Arguably, any 18 year old in Wisconsin who uses the Internet to arrange a consensual sexual encounter with a 17 year old faces 10 years to life in federal prison.
But dicta in an April 7 opinion from the 7th Circuit suggests that is not the case.
The court suggested that, to support a conviction for using interstate commerce to entice a minor to engage in unlawful sexual activity, the underlying activity must be criminal under federal, rather than state law.
18 U.S.C. 2422(b) provides, “Whoever, using the mail or any facility or means of interstate or foreign commerce, or within the special maritime and territorial jurisdiction of the United States[,] knowingly persuades, induces, entices, or coerces any individual who has not attained the age of 18 years, to engage in prostitution or any sexual activity for which any person can be charged with a criminal offense, or attempts to do so, shall be fined under this title and imprisoned not less than 10 years or for life.”
The court addressed the definitions of two terms in the statute: “sexual activity” and “criminal offense.”
The court held that “sexual activity” is synonymous with “sexual act,” and thus, physical contact must be an element of the underlying crime.
In most prosecutions under the statute, however, this element will not be an issue, because the defendant’s objectives usually do include sexual contact with the victim.
However, the discussion of “criminal offense” may provide a defense to defendants charged under the statute if the underlying crime is only illegal under state law.
Jeffrey P. Taylor was charged under the statute after he masturbated in front of a webcam, believing that a 13-year-old girl was watching online. The “girl” was actually an adult police officer.
The underlying “criminal offense” supporting the federal charge was an Indiana statute making it a crime to masturbate in the presence of a child less than 14 years of age.
Taylor was convicted, but the 7th Circuit reversed in an opinion by Judge Richard Posner.
The court first addressed the meaning of the term, “criminal offense.”
The court acknowledged that, in U.S. v. Mannava, 565 F.3d 412 (7th Cir. 2009), it assumed that the term referred to either a state or federal sex crime.
But the court questioned the validity of that assumption, noting that the statute does not say that explicitly. In contrast, the RICO statute, 18 U.S.C. 1959(a), does say that the predicate offense supporting a conviction for racketeering may be either federal or state.
The court added that it would be a “questionable practice” to include state offenses in this definition, noting that Congress cannot know in advance what conduct a state will make criminal, and that conviction carries a 10-year minimum prison sentence.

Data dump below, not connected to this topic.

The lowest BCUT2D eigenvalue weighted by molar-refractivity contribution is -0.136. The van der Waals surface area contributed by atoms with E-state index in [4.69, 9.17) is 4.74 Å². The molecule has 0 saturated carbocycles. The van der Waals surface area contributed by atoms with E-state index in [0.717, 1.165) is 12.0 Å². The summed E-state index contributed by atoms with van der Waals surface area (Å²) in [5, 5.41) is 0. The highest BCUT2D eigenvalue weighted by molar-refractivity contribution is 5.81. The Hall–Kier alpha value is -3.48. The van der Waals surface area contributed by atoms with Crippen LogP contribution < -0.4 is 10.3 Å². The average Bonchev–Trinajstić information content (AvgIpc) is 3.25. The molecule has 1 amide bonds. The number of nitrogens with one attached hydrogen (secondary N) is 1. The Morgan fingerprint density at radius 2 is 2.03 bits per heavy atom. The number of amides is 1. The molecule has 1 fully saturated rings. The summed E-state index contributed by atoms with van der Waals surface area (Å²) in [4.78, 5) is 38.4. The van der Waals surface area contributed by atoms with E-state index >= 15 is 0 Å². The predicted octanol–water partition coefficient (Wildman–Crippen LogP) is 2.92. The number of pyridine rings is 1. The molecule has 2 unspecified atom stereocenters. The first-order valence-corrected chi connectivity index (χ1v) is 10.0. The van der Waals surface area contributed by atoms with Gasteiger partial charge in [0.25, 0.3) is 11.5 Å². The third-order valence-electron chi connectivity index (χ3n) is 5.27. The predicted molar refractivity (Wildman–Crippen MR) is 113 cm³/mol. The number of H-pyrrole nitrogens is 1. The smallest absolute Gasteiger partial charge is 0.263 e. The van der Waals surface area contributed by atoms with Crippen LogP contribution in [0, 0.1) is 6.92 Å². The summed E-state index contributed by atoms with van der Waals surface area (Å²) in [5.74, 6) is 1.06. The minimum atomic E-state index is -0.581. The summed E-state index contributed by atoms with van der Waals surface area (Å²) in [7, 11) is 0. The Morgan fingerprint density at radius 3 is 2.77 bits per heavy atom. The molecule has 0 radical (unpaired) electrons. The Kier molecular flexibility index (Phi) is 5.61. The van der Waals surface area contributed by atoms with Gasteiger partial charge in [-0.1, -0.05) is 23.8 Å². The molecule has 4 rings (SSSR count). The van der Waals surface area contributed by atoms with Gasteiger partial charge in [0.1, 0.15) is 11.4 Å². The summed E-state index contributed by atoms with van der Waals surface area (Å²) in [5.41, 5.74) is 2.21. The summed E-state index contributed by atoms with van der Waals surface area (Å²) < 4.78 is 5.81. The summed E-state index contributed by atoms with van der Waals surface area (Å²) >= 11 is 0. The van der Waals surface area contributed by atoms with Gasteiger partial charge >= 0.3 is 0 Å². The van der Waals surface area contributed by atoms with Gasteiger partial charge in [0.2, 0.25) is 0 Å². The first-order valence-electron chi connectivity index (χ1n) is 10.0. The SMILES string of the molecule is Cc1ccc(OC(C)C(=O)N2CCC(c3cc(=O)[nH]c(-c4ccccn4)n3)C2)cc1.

But because Taylor did not raise the definition of “criminal offense” as a defense, the court moved on to the defense he did raise – the meaning of “sexual activity.”
The court acknowledged that “sexual activity” could be interpreted more broadly than “sexual act.” But it declined to do so, noting that some definitions of the term are broad enough to include flirting.
Interpreting “sexual activity” to be synonymous with “sexual act,” the court held that it cannot include masturbation, because the definition of “sexual act” requires contact between the defendant and victim. Accordingly, the court reversed Taylor’s conviction.
Judge Daniel Manion wrote a concurrence, opining that Taylor could not be guilty of the federal offense, because Taylor was not guilty of any state offense. Manion concluded that Taylor’s acts, which were only transmitted over a webcam, were not committed in the “presence” of the viewer.
The court’s dicta concerning the meaning of “criminal offense” is significant because of the difference in the age of consent.
Under Wisconsin law, the age of consent is 18. Consensual sexual contact with a person 16 or 17 years of age is a “criminal offense,” albeit a misdemeanor only.
As a result, if “criminal offense” includes state crimes, anyone who uses the internet to facilitate consensual sexual contact with a 16- or 17-year-old is technically subject to a 10-year mandatory minimum, even though the maximum for the underlying conduct under Wisconsin law is only nine months in jail.
But under federal law, 16 is the age of consent. If “criminal offense” is limited to federal crimes, then the statute applies only if the child is 15 years old or younger, and the defendant is at least four years older than the child.
What the Court Held
Case: U.S. v. Taylor, No. 10-2715
Issue: What is the definition of “sexual activity” in 18 U.S.C. 2422?
Holding: “Sexual activity” is synonymous with “sexual act,” a term that requires physical contact.
David Ziemer can be reached at david.ziemer@wislawjournal.